A harmonious paragon integrating morality and business

BY WANG ZHENG | 03-08-2024
Chinese Social Sciences Today

The Analects and the Abacus

The Analects and the Abacus, by Shibusawa Eiichi (1840–1931), a Meiji-era business leader, also known as the “father of Japanese capitalism,” gives creative answers to the major issues in the modern transformation of East Asian civilization. The book is translated by Wang Zhongjiang, a professor from the Department of Philosophy and Religious Studies at Peking University.

Influenced by the pan-moral theory of Neo-Confucianism in the Song (960–1279) and Ming (1368–1644) dynasties and the misunderstanding of Confucian classics, many believed that commerce and morality are either not positively correlated or are fundamentally opposed. Such misconception even attained a certain “orthodox” status in late ancient East Asia. This so-called orthodoxy, with its emphasis on moral absolutism and the resulting moral domination of industry and commerce, deeply influenced the social hierarchy of East Asian countries such as China, Korea, and Japan. In these societies, the status and position of scholar-bureaucrats (including samurai) far exceeded that of industrialists and businessmen. 

Scholar-bureaucrats continued to enjoy far more prestige than merchants at national, institutional, and cultural levels despite the rapid growth of commercial civilization in East Asia after the middle and late Ming (the 16th century), and even the budding of capitalism, the prosperity of secularist culture, and the rising status of merchants. This distinction is not only demonstrated in the sense of identity and social stratum, but also in the sense of cultural values.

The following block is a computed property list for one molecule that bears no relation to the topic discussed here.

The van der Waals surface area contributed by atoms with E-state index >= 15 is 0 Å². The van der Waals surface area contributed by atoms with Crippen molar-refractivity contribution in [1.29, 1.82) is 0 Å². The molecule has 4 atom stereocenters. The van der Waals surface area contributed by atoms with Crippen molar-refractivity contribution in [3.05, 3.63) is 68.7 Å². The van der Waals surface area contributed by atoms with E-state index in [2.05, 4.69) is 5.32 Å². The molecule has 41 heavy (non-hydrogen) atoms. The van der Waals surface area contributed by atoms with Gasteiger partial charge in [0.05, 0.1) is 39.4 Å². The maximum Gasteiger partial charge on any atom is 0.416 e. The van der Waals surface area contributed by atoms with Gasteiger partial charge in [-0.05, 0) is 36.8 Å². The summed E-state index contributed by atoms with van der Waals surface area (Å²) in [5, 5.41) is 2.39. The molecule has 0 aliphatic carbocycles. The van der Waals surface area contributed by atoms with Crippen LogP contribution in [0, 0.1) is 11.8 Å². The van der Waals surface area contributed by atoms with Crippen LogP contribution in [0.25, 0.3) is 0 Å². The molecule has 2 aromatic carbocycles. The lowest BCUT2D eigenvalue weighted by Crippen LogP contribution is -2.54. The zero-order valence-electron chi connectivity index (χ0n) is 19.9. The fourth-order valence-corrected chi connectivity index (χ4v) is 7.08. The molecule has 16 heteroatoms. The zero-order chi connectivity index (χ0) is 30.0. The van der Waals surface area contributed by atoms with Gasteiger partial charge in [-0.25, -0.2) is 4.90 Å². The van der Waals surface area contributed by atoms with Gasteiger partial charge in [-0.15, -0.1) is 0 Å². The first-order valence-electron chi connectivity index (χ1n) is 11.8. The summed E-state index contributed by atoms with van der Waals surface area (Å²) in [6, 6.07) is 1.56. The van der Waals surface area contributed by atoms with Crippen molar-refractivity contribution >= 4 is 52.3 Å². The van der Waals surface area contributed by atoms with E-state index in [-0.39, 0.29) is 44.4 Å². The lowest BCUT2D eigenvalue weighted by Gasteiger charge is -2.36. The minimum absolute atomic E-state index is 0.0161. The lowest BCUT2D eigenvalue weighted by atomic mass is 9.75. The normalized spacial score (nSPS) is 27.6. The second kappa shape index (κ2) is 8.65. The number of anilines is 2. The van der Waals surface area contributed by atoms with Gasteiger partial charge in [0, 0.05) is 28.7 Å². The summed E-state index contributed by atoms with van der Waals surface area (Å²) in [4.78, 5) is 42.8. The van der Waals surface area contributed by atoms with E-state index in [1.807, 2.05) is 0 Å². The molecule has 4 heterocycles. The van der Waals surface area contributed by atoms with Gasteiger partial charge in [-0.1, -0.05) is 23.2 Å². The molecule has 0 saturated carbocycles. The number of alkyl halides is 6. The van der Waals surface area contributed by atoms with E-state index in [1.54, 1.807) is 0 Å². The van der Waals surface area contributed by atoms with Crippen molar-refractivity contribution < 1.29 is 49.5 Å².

The modernization pioneered by the Western world has witnessed the flourishing of industry and commerce, alongside the establishment of democratic systems, while realizing a substantial transformation in cultural concepts—the profound combination of business and morality, a concept extensively explored by Max Weber in his analysis of the relationship between capitalism and the Protestant ethic. Weber posited that the emergence of new moral principles among the Puritans fundamentally altered societal attitudes towards economic pursuits, thereby driving the advancement of capitalism and secularization. He also extended this perspective of sociology of religion to other civilizations such as China and India, arguing that the core ideas of these civilizations lacked the capacity to drive secularization and capitalism.

In this regard, the book serves as a theoretical and empirical response to Weber’s problem in the context of East Asia. Though Shibusawa joined politics in his early years, he later abandoned it to take up business, engaged in industry and commerce all his life while also devoting himself to studying The Analects of Confucius. Through his endeavors, he shed light on the profound connection between morality and commerce, both in theoretical discourse and practical application. He demonstrated that the moral traditions and cultural concepts of East Asia can also be combined with commercial culture and modern civilization. The Analects of Confucius and the “abacus” have transcended the historical divide of late antiquity, acquiring enduring connections in the modern world, exemplifying the modern transformation of East Asian civilization.

Wang Zheng is a senior editor from the Institute of Philosophy at the Chinese Academy of Social Sciences.